Anyway, I’ve a mild tan on my shoulders and I’m sure my body has no idea what to do with all the vitamin D it’s bathing in. We have reached the sunscreen half of the year, when I lather on layers of the stuff.1 Miss B had her daily brushing out on the deck, which means her coat picked up pollen and various other things as she rolled around in ecstasy. She really likes being brushed, and contorts herself in a variety of ways during the experience. Odd, of course, can’t roll onto his back without difficulty breathing, and he’s sensitive so brushing is kept to a minimum so as not to irritate his skin or make him tetchy.

A tetchy bulldog is a terrible thing. The groaning is long and involved, and the mournful looks are so heartbreaking, in fact, that one must laugh or be considered completely soulless.

Anyway, I finished my chores early yesterday and settled in to read Alexander Werth’s magisterial2 Russia at War. You can tell it was published in the early 60s; Eastern Front scholarship (and the opening of confidential archives after the Soviet Union dissolved) has advanced a long way since. Still, it’s an epic work, even if Werth was rather too inclined to believe the “official” Soviet versions of things. Part of it was that he didn’t know any better, since the archives were still closed; part of it is, no doubt, his fellow-feeling for the ally he was embedded with during the earthshaking events of WWII. He tends to ascribe to Stalin rather more charity and clarity than that fellow actually possessed, and I have Volume II of Kotkin’s new biography of the Iron Tsar on the docket next as somewhat of a corrective.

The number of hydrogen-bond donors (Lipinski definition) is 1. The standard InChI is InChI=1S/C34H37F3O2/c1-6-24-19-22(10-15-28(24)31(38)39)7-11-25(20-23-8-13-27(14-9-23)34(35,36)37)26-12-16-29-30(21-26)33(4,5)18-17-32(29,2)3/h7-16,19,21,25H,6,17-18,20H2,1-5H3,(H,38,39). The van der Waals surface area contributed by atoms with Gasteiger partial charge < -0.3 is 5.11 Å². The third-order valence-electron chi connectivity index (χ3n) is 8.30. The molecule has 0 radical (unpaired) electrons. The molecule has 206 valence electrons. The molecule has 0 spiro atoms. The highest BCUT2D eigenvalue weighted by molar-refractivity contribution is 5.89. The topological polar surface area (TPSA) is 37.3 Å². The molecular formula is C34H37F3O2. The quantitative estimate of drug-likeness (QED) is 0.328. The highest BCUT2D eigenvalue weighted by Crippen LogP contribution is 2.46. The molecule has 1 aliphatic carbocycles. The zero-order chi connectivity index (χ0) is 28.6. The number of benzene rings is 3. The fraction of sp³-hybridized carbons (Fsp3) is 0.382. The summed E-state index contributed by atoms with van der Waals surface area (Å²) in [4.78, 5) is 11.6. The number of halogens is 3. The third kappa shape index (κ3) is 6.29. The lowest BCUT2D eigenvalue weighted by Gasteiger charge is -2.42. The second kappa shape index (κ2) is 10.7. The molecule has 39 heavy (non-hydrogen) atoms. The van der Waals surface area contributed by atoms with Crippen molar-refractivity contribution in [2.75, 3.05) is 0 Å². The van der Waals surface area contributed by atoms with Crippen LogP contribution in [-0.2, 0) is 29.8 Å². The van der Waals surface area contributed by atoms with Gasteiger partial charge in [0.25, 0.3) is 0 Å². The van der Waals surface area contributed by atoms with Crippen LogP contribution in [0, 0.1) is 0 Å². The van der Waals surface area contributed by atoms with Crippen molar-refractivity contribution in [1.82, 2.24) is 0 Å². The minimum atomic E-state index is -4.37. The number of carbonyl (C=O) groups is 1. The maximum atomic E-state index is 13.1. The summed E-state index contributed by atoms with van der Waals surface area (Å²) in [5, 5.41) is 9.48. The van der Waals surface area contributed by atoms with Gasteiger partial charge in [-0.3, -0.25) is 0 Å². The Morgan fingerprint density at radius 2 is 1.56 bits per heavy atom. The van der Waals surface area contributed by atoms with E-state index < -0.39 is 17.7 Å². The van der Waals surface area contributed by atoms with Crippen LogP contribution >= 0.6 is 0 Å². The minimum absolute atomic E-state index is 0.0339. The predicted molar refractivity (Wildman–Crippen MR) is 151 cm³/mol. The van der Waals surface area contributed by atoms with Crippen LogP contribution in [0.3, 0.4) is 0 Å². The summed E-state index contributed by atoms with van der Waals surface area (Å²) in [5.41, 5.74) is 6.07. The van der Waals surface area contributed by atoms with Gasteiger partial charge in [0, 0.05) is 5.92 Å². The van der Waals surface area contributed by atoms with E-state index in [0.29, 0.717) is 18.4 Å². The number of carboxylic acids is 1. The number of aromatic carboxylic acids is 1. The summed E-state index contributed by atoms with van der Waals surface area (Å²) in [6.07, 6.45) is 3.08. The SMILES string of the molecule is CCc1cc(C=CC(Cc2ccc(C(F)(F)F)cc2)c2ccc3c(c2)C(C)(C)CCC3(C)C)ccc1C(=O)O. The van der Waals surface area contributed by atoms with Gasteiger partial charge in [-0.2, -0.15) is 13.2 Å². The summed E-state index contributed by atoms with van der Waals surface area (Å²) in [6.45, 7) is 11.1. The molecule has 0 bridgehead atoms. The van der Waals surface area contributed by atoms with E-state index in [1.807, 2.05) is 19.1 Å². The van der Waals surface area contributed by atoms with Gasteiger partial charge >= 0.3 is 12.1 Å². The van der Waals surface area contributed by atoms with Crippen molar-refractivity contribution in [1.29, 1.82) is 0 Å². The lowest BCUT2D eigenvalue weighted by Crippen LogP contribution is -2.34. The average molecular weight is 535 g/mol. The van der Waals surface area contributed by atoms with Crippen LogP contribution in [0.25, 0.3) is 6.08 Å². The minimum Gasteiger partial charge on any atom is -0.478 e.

I’d have preferred for Gareth Jones to survive and write the definitive work, especially since Jones went walkabout in Ukraine during the Holodomor and did the only real reporting on that disaster.3 While reading Werth’s asides on Ukrainian nationalism, the swallowing of the “official” Soviet line (and its giveaway term, “Banderite” as a pejorative) is glaring. I’m glad I read Anne Applebaum’s Red Famine before attempting Werth. History is a puzzle, the pieces painstaking assembled and constantly reframed.

As a result of spilling onto the couch and reading for a few hours, I don’t have my usual feeling of “I need a weekend to recover from the weekend’s frantic activity.” It’s a nice change, but now I need to roll around in a few more layers of sunscreen and hit the pavement before the temperature climbs. Really, anything above seventy is Too Sweaty for my adapted-to-the-PNW-mushroom self. I’m already longing for more rain, and it’s only May.

Off to the races, then.